The most "pupular" portion of the park is the South Rim. Leashed dogs are welcome to join you above the rim on the 12-mile paved Rim Trail, which includes the iconic Yavapai, Hopi, Mojave and Mather Points. If you’re visiting in warmer months, hit the trail early in the day to avoid the heat, and pack plenty of water for you and your furry bestie. Make sure to snap lots of legendary photos (and tag #BringFido to share them with us)!
Take your dog to the North Rim
Visiting the North Rim of the Grand Canyon, affectionately known as the “Other Side,” is a pleasant way to view the geological wonder with your canine companion. While dogs are not permitted on most trails at the North Rim, leashed dogs are welcome on the 3.2-mile Bridle Trail that connects the North Kaibab Trail and the Arizona Trail to the park’s North Rim entrance. The multi-use trail is appropriate for two- and four-legged hikers of all skill levels, and the forested setting is ideal for those hoping to see wildlife. Experiencing the canyon via the North Rim is also a great way to combine a visit to the Grand Canyon with other nearby dog-friendly attractions like Zion National Park, Bryce Canyon National Park or Best Friends Animal Sanctuary.
The North Rim entrance is open only from mid-May to October, as it is buried in snow the other months of the year.
Take the Desert View Scenic Drive
Maybe hiking isn’t Fido’s favorite activity. Take the Desert View Drive instead! This 25-mile roadway allows you and your dog to experience the park without trekking for miles on hot pavement. A drive along Highway 64 brings you to the park's South Rim entrance. During peak season, traffic can back up for miles along this route. Fortunately, you can take a road less traveled. After a hearty breakfast at the pet-friendly Toasted Owl in Flagstaff, hop on Highway 89 North and enter the park through the lesser-used East Entrance. From here, head west for awe-inspiring vistas of the Painted Desert and the Colorado River, access to picnic areas and multiple panoramic viewpoints. Leashed dogs are also permitted on established roads and at the Desert View Campground.
The Coyote Tour of the Grand Canyon is a pet-friendly expedition.
If planning such an expedition is daunting, reach out to the pros at Happy Tails Tours. The Coyote - A Southwest USA 8-Day Tour takes you and your four-legged adventure companion on an epic expedition that includes a visit to the Grand Canyon, Monument Valley and more iconic spots while hiking, rafting and touring in Jeeps as you go.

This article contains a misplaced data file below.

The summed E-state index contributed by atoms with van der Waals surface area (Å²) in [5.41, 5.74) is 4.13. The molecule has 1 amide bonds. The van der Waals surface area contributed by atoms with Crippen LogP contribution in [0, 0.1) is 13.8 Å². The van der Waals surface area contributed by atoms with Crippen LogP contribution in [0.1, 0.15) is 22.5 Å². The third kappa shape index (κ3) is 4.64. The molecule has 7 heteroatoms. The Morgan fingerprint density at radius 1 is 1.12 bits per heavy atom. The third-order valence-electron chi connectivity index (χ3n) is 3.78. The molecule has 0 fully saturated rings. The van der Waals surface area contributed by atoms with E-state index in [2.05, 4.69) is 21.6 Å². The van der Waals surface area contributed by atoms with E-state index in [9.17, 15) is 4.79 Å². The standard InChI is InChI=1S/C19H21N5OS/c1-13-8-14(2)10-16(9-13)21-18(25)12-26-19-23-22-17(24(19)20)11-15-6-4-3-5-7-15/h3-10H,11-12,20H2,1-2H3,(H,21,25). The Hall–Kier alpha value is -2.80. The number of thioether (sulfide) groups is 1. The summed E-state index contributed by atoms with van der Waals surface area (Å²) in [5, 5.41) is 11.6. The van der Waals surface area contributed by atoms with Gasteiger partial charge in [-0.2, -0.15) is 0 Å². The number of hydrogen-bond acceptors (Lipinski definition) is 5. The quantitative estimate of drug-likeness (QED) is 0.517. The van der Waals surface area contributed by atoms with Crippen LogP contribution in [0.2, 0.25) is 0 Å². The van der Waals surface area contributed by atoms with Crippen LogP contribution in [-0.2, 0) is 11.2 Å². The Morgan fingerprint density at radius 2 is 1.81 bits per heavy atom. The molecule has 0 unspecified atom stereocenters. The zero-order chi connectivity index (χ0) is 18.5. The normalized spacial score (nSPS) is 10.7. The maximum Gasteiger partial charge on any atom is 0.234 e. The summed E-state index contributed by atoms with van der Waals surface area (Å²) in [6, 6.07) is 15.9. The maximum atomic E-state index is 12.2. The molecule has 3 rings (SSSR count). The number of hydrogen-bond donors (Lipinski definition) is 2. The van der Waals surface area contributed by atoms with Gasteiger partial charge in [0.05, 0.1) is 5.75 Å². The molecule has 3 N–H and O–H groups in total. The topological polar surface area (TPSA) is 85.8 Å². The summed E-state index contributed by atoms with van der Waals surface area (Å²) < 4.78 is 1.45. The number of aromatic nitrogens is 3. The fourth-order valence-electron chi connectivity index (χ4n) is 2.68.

Explore the Kaibab National Forest
The Kaibab National Forest surrounds the Grand Canyon on the Colorado Plateau. Leashed dogs are welcome to join you for hiking, fishing, wildlife viewing, picnicking and camping in the 1.6-million-acre expanse. The forest includes a diverse geography of peaks, plateaus, prairies and canyons, and a 7,000-foot elevation change. No matter how or where you choose to explore with your canine companion, you’ll be treated to stunning viewpoints.
Is There Pet-Friendly Transportation at The Grand Canyon?
The Grand Canyon shuttles do not permit pets on board, so plan to park at one of the Visitor Center parking lots. To get to Grand Canyon National Park, the majority of people take the scenic drive from Phoenix, Las Vegas or Sedona and reach the park via the South Rim. Entrance to the park is $35 per single, private, non-commercial vehicle and all its passengers (human and canine). Parking is at a premium on the South Rim when it’s busy, especially for RVs over 22 feet and vehicles with trailers, which have fewer parking options.
Where Can I Take My Dog While I’m Exploring Below the Grand Canyon Rim?
If you do plan to venture into the canyon, Grand Canyon Kennel South Rim welcomes pets for day or overnight boarding. The kennel operates from 7:30 a.m. to 5 p.m. daily and pets must have proof of up-to-date vaccinations. Reservations are highly recommended, especially during summer months and holidays.
Yes, You Can Bring Your Dog to the Grand Canyon!
Although pets aren’t allowed below the canyon rim at Grand Canyon National Park, you can still have a great time bringing Fido along to see the seventh wonder of the world. Visitors can stay at several pet-friendly lodging options including Yavapai Lodge, Grand Canyon Plaza Hotel, Trailer Village RV Park, Mather Campground, Hualapai Lodge and Under Canvas Grand Canyon. Adventurers on two legs and four can explore the Grand Canyon by walking the South Rim Trail or the Bridle Trail at the North Rim. There are also many scenic drives like the 25-mile Desert View Drive, and tours like The Coyote - A Southwest USA 8-Day Tour which includes hiking, rafting and Jeep tours.
Start planning your Grand Canyon vacation, check rates and get the most up-to-date pet policies at all pet-friendly hotels and attractions on BringFido’s website or mobile app. Remember that when you book with BringFido, you enjoy the benefit of our Pet Friendly Guarantee, and you’ll never pay a booking fee. When you're ready to make a reservation, save time and book online or call us at 877-411-3436 to speak to one of our friendly agents. Either way, our service is free.